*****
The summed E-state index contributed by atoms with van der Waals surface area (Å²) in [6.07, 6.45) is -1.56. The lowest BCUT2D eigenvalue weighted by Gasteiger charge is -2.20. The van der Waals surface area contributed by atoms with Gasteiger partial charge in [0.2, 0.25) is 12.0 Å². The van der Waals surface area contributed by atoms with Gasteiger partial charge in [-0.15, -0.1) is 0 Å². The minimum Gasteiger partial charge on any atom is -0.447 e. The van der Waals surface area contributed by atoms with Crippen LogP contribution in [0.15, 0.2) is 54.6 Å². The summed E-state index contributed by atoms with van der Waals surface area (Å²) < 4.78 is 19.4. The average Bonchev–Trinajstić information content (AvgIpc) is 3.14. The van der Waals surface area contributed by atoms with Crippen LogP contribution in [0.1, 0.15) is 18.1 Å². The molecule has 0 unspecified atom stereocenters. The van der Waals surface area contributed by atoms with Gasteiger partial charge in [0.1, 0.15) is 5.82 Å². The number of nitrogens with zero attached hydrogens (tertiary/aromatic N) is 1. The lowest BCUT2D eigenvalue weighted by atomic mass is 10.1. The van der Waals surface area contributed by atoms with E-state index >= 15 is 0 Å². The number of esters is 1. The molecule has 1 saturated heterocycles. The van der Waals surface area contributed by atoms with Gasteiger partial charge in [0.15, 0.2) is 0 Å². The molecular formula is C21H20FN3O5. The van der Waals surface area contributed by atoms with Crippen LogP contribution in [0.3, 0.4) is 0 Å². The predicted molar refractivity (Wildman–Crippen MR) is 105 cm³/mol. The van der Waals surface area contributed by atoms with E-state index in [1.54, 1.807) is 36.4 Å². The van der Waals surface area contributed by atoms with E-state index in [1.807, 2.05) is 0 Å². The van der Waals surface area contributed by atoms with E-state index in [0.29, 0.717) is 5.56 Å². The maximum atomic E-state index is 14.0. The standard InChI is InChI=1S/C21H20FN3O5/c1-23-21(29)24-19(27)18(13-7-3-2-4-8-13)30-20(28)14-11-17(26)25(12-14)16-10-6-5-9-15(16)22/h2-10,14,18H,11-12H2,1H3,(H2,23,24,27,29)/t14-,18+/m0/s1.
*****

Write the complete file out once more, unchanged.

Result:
The summed E-state index contributed by atoms with van der Waals surface area (Å²) in [6.07, 6.45) is -1.56. The lowest BCUT2D eigenvalue weighted by Gasteiger charge is -2.20. The van der Waals surface area contributed by atoms with Gasteiger partial charge in [0.2, 0.25) is 12.0 Å². The van der Waals surface area contributed by atoms with Gasteiger partial charge in [-0.15, -0.1) is 0 Å². The minimum Gasteiger partial charge on any atom is -0.447 e. The van der Waals surface area contributed by atoms with Crippen LogP contribution in [0.15, 0.2) is 54.6 Å². The summed E-state index contributed by atoms with van der Waals surface area (Å²) < 4.78 is 19.4. The average Bonchev–Trinajstić information content (AvgIpc) is 3.14. The van der Waals surface area contributed by atoms with Crippen LogP contribution in [0.1, 0.15) is 18.1 Å². The molecule has 0 unspecified atom stereocenters. The van der Waals surface area contributed by atoms with Gasteiger partial charge in [0.1, 0.15) is 5.82 Å². The number of nitrogens with zero attached hydrogens (tertiary/aromatic N) is 1. The lowest BCUT2D eigenvalue weighted by atomic mass is 10.1. The van der Waals surface area contributed by atoms with E-state index >= 15 is 0 Å². The number of esters is 1. The molecule has 1 saturated heterocycles. The van der Waals surface area contributed by atoms with Gasteiger partial charge in [0.15, 0.2) is 0 Å². The molecular formula is C21H20FN3O5. The van der Waals surface area contributed by atoms with Crippen LogP contribution in [0.3, 0.4) is 0 Å². The predicted molar refractivity (Wildman–Crippen MR) is 105 cm³/mol. The van der Waals surface area contributed by atoms with E-state index in [1.54, 1.807) is 36.4 Å². The van der Waals surface area contributed by atoms with E-state index in [1.807, 2.05) is 0 Å². The van der Waals surface area contributed by atoms with E-state index in [0.29, 0.717) is 5.56 Å². The maximum atomic E-state index is 14.0. The standard InChI is InChI=1S/C21H20FN3O5/c1-23-21(29)24-19(27)18(13-7-3-2-4-8-13)30-20(28)14-11-17(26)25(12-14)16-10-6-5-9-15(16)22/h2-10,14,18H,11-12H2,1H3,(H2,23,24,27,29)/t14-,18+/m0/s1.